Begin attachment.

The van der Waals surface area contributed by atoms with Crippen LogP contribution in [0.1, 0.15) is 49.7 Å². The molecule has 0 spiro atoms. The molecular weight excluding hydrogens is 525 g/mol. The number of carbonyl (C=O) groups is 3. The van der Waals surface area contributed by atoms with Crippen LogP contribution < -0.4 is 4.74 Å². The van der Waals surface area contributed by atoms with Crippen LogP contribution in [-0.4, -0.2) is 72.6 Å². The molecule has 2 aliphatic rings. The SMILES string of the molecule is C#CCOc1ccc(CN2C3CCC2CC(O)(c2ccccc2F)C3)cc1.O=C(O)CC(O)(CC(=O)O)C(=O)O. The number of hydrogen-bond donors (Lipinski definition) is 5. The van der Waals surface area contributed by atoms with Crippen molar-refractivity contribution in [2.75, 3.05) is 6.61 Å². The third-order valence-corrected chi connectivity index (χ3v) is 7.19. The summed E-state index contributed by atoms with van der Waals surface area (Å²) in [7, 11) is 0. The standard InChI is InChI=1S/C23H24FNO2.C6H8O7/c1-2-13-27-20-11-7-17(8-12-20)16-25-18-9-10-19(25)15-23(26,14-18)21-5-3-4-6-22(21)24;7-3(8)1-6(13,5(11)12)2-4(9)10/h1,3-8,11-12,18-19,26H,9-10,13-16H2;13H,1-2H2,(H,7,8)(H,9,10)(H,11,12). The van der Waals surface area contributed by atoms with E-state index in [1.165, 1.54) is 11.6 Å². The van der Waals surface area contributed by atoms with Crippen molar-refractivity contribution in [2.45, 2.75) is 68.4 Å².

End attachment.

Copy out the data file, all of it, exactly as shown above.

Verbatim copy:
The van der Waals surface area contributed by atoms with Crippen LogP contribution in [0.1, 0.15) is 49.7 Å². The molecule has 0 spiro atoms. The molecular weight excluding hydrogens is 525 g/mol. The number of carbonyl (C=O) groups is 3. The van der Waals surface area contributed by atoms with Crippen LogP contribution < -0.4 is 4.74 Å². The van der Waals surface area contributed by atoms with Crippen LogP contribution in [-0.4, -0.2) is 72.6 Å². The molecule has 2 aliphatic rings. The SMILES string of the molecule is C#CCOc1ccc(CN2C3CCC2CC(O)(c2ccccc2F)C3)cc1.O=C(O)CC(O)(CC(=O)O)C(=O)O. The number of hydrogen-bond donors (Lipinski definition) is 5. The van der Waals surface area contributed by atoms with Crippen molar-refractivity contribution in [2.75, 3.05) is 6.61 Å². The third-order valence-corrected chi connectivity index (χ3v) is 7.19. The summed E-state index contributed by atoms with van der Waals surface area (Å²) in [7, 11) is 0. The standard InChI is InChI=1S/C23H24FNO2.C6H8O7/c1-2-13-27-20-11-7-17(8-12-20)16-25-18-9-10-19(25)15-23(26,14-18)21-5-3-4-6-22(21)24;7-3(8)1-6(13,5(11)12)2-4(9)10/h1,3-8,11-12,18-19,26H,9-10,13-16H2;13H,1-2H2,(H,7,8)(H,9,10)(H,11,12). The van der Waals surface area contributed by atoms with E-state index in [1.165, 1.54) is 11.6 Å². The van der Waals surface area contributed by atoms with Crippen molar-refractivity contribution in [2.45, 2.75) is 68.4 Å².